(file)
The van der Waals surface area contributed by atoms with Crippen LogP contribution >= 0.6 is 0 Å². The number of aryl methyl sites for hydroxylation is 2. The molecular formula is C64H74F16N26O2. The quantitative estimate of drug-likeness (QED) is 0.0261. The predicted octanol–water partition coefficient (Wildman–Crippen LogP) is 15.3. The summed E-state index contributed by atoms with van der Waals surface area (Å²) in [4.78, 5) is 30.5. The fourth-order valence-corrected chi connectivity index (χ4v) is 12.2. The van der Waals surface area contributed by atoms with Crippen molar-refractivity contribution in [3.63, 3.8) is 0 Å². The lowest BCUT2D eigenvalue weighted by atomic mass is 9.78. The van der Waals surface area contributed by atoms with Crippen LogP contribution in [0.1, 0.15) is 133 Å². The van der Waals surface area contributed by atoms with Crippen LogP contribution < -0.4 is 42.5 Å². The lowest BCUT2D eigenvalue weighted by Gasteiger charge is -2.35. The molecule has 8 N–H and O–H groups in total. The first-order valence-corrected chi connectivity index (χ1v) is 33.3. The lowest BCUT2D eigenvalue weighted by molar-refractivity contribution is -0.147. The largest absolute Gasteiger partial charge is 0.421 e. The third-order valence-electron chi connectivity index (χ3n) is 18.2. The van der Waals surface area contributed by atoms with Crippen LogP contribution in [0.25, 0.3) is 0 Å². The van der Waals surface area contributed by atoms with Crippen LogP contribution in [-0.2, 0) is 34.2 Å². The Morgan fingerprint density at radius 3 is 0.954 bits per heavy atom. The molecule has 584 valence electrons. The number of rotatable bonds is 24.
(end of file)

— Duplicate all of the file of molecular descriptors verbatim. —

The van der Waals surface area contributed by atoms with Crippen LogP contribution >= 0.6 is 0 Å². The number of aryl methyl sites for hydroxylation is 2. The molecular formula is C64H74F16N26O2. The quantitative estimate of drug-likeness (QED) is 0.0261. The predicted octanol–water partition coefficient (Wildman–Crippen LogP) is 15.3. The summed E-state index contributed by atoms with van der Waals surface area (Å²) in [4.78, 5) is 30.5. The fourth-order valence-corrected chi connectivity index (χ4v) is 12.2. The van der Waals surface area contributed by atoms with Crippen molar-refractivity contribution in [3.63, 3.8) is 0 Å². The lowest BCUT2D eigenvalue weighted by atomic mass is 9.78. The van der Waals surface area contributed by atoms with Crippen LogP contribution in [0.1, 0.15) is 133 Å². The van der Waals surface area contributed by atoms with Crippen LogP contribution < -0.4 is 42.5 Å². The lowest BCUT2D eigenvalue weighted by Gasteiger charge is -2.35. The molecule has 8 N–H and O–H groups in total. The first-order valence-corrected chi connectivity index (χ1v) is 33.3. The lowest BCUT2D eigenvalue weighted by molar-refractivity contribution is -0.147. The largest absolute Gasteiger partial charge is 0.421 e. The third-order valence-electron chi connectivity index (χ3n) is 18.2. The van der Waals surface area contributed by atoms with Crippen LogP contribution in [0.25, 0.3) is 0 Å². The van der Waals surface area contributed by atoms with Crippen LogP contribution in [-0.2, 0) is 34.2 Å². The Morgan fingerprint density at radius 3 is 0.954 bits per heavy atom. The molecule has 584 valence electrons. The number of rotatable bonds is 24.